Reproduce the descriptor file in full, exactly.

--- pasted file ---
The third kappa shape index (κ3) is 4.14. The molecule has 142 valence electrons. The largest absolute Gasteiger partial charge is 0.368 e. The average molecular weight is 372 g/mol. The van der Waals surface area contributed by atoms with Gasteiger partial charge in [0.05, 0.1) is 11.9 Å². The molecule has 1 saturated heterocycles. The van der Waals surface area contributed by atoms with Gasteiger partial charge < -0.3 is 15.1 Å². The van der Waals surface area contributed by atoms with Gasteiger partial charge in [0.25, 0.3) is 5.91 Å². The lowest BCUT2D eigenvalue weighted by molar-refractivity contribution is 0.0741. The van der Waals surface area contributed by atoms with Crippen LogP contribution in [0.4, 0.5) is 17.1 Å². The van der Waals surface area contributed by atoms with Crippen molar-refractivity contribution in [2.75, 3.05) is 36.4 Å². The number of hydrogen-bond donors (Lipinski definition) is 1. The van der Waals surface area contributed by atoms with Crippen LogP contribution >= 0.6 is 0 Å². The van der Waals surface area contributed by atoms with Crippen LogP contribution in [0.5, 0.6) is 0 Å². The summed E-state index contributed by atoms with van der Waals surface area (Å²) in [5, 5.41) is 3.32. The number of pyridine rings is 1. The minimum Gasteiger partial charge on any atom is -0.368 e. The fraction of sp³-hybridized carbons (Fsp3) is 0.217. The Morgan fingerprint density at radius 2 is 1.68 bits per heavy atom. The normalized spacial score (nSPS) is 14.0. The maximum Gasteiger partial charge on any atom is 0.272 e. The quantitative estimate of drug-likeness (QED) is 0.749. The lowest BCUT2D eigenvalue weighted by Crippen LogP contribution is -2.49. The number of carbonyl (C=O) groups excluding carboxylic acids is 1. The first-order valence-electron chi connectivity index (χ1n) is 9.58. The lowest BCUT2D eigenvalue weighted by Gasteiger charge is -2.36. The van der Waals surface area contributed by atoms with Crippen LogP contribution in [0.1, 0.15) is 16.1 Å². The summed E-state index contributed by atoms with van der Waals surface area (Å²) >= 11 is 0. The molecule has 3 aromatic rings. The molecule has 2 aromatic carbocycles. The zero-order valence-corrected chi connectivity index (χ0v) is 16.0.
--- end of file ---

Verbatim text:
The third kappa shape index (κ3) is 4.14. The molecule has 142 valence electrons. The largest absolute Gasteiger partial charge is 0.368 e. The average molecular weight is 372 g/mol. The van der Waals surface area contributed by atoms with Gasteiger partial charge in [0.05, 0.1) is 11.9 Å². The molecule has 1 saturated heterocycles. The van der Waals surface area contributed by atoms with Gasteiger partial charge < -0.3 is 15.1 Å². The van der Waals surface area contributed by atoms with Gasteiger partial charge in [0.25, 0.3) is 5.91 Å². The lowest BCUT2D eigenvalue weighted by molar-refractivity contribution is 0.0741. The van der Waals surface area contributed by atoms with Crippen LogP contribution in [0.4, 0.5) is 17.1 Å². The van der Waals surface area contributed by atoms with Crippen molar-refractivity contribution in [2.75, 3.05) is 36.4 Å². The number of hydrogen-bond donors (Lipinski definition) is 1. The van der Waals surface area contributed by atoms with Crippen LogP contribution >= 0.6 is 0 Å². The van der Waals surface area contributed by atoms with Crippen LogP contribution in [0.5, 0.6) is 0 Å². The summed E-state index contributed by atoms with van der Waals surface area (Å²) in [5, 5.41) is 3.32. The number of pyridine rings is 1. The minimum Gasteiger partial charge on any atom is -0.368 e. The fraction of sp³-hybridized carbons (Fsp3) is 0.217. The Morgan fingerprint density at radius 2 is 1.68 bits per heavy atom. The normalized spacial score (nSPS) is 14.0. The maximum Gasteiger partial charge on any atom is 0.272 e. The quantitative estimate of drug-likeness (QED) is 0.749. The lowest BCUT2D eigenvalue weighted by Crippen LogP contribution is -2.49. The number of carbonyl (C=O) groups excluding carboxylic acids is 1. The first-order valence-electron chi connectivity index (χ1n) is 9.58. The lowest BCUT2D eigenvalue weighted by Gasteiger charge is -2.36. The van der Waals surface area contributed by atoms with Crippen LogP contribution in [0.1, 0.15) is 16.1 Å². The summed E-state index contributed by atoms with van der Waals surface area (Å²) >= 11 is 0. The molecule has 3 aromatic rings. The molecule has 2 aromatic carbocycles. The zero-order valence-corrected chi connectivity index (χ0v) is 16.0.